On 10 April 1998, an agreement was reached to put an end to the problems of Northern Ireland, known as the Good Friday Agreement. Here, historian Alan MacLeod studies the long road to the peace process, which wanted to reconcile two different traditions in Ireland – and looks at the legacy of the agreement… (1) This agreement provides for a democratically elected assembly in Northern Ireland, which performs its functions as a member, including the executive and the legislative branch, and which is subject to prospects of protecting the rights and interests of all parties to the Community. The result of these referendums was a large majority in both parts of Ireland in favour of the agreement. In the Republic, 56% of the electorate voted, 94% of the vote voted in favour of the revision of the Constitution. The turnout was 81% in Northern Ireland, with 71% of the vote for the agreement. The peace process began in 1993. British Prime Minister John Major worked closely with Irish Prime Minister Albert Reynolds on a joint declaration that should form the basis of a peace initiative. This led to the Downing Street Declaration of December 15, 1993. The declaration recognises Ireland`s two different traditions and notes that peace can only be achieved by reconciling differences between them. Both governments are committed to establishing this reconciliation process and putting in place appropriate political structures to facilitate it.
The relationship between Ian Paisley and Martin McGuinness, First Minister and Deputy First Minister, was a sign that Northern Ireland had really changed. The Presbyterian preacher and former IRA commander were once sworn enemies, but they suddenly worked together in the same office and were nicknamed “The Chuckle Brothers” because of their good relationship. The agreement was for Northern Ireland to be part of the United Kingdom and remain in place until a majority of the population of Northern Ireland and the Republic of Ireland wished otherwise. If this happens, the British and Irish governments will be “obliged” to implement this decision. Brooke also tried to connect northern Ireland`s constitutional parties. He proposed that cross-party discussions should be tackled in three areas: the first to deal with relations within Northern Ireland; the second, which deals with relations between the two parts of Ireland; and the third on the links between the British government and the Irish government. Discussions began in April 1991, but quickly became part of procedural disputes. But the three-part format should be at the center of the Good Friday agreement. Throughout the year, the major paramilitary groups on both sides respected the ceasefire. A dissident paramilitary group, the Continuity IRA, exploded a bomb on 7 February 2000 at Mahon`s hotel in Irvinestown.1 Splinter groups opposing the peace agreement posed a threat to peace in Northern Ireland.2214 the British and Irish governments convened talks with the executive parties in Northern Ireland, leading to the Stormont House agreement of December 2014.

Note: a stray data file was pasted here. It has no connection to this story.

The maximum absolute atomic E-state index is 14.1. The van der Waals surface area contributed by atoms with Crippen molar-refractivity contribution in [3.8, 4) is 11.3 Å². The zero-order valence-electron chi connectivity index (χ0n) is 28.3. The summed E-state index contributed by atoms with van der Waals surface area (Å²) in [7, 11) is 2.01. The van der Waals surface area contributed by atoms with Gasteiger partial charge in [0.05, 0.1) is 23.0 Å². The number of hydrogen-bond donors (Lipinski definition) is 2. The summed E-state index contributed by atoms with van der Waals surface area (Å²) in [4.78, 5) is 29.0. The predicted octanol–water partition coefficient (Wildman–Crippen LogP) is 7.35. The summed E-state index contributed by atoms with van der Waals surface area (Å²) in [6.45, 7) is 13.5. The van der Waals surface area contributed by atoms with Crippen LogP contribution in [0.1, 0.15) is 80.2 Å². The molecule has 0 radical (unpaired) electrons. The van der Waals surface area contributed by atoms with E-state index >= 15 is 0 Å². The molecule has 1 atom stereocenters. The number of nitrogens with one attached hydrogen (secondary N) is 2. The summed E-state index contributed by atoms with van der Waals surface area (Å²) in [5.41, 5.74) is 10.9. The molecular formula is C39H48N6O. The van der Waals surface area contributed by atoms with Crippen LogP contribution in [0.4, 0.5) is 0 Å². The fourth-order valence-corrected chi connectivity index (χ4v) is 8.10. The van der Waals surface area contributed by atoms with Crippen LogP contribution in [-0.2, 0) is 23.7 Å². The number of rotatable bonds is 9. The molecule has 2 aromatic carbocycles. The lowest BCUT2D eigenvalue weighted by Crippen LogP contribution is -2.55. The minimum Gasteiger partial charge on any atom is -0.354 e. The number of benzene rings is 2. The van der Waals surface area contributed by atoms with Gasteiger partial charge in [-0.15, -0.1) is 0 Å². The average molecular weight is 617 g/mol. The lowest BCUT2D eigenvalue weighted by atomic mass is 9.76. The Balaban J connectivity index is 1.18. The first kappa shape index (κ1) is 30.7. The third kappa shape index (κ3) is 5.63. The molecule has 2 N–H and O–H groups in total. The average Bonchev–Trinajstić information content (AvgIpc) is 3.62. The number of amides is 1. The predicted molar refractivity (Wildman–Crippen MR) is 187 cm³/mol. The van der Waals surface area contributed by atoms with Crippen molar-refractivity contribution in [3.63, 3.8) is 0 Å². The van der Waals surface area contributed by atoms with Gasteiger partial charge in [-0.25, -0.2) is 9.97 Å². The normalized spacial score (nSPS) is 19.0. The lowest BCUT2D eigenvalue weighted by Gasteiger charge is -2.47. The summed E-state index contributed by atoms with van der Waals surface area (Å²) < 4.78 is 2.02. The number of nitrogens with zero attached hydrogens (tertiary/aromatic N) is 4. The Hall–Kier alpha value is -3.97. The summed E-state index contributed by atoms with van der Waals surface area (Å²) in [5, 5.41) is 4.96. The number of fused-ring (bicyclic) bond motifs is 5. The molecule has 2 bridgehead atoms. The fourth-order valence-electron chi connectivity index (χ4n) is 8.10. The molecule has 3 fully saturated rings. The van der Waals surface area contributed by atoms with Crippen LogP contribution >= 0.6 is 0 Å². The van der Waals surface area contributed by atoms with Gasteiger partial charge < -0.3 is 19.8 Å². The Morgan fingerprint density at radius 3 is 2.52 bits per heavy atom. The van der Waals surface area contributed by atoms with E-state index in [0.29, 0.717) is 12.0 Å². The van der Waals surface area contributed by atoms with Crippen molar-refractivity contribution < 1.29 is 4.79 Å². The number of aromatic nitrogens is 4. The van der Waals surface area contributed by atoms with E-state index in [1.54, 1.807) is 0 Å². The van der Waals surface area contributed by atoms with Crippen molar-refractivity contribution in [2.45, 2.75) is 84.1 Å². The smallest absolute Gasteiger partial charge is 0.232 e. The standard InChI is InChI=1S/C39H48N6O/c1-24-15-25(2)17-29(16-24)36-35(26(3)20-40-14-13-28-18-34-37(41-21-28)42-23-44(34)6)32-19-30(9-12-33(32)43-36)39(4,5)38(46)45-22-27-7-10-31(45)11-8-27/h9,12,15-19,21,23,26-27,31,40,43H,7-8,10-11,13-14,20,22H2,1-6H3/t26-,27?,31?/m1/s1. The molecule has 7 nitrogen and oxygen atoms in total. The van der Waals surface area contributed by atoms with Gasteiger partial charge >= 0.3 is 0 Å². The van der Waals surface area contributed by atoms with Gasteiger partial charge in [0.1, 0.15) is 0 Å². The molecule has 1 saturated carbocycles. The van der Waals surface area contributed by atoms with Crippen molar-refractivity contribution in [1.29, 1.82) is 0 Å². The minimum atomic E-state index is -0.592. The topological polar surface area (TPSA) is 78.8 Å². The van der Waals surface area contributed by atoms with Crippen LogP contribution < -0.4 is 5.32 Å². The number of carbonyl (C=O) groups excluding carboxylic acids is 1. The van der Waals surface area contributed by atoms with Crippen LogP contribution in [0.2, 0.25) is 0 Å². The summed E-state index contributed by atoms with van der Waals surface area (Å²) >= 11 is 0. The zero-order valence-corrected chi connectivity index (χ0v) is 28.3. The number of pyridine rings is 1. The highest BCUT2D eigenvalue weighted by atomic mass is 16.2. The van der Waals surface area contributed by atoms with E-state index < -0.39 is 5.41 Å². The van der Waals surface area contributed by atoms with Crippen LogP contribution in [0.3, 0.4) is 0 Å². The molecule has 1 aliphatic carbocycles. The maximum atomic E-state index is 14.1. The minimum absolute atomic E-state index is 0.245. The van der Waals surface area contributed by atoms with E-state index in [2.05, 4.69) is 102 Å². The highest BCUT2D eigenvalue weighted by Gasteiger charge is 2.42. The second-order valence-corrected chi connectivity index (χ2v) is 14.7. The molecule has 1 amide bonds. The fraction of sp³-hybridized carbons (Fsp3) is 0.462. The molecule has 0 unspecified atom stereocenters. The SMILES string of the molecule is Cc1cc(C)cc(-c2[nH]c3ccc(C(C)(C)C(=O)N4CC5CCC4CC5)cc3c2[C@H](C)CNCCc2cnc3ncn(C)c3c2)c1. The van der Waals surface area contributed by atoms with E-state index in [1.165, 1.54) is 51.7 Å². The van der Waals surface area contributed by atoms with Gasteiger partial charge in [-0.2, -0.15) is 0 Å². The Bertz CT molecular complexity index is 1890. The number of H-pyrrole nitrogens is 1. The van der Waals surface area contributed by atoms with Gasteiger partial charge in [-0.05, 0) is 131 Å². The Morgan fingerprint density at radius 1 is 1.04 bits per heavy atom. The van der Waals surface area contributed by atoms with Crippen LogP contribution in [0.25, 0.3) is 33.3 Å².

The Stormont House Agreement covers a wide range of political, social and economic issues and pursues both the objectives of reconciliation and economic renewal in Northern Ireland. To that end, the government, like the British government, has made a number of financial commitments. The Stormont House agreement also provides for the creation of a new institutional framework for the management of the past. A copy of the agreement was published in every assembly in Northern Ireland and the Republic of Ireland so that people could read before a referendum where they could vote.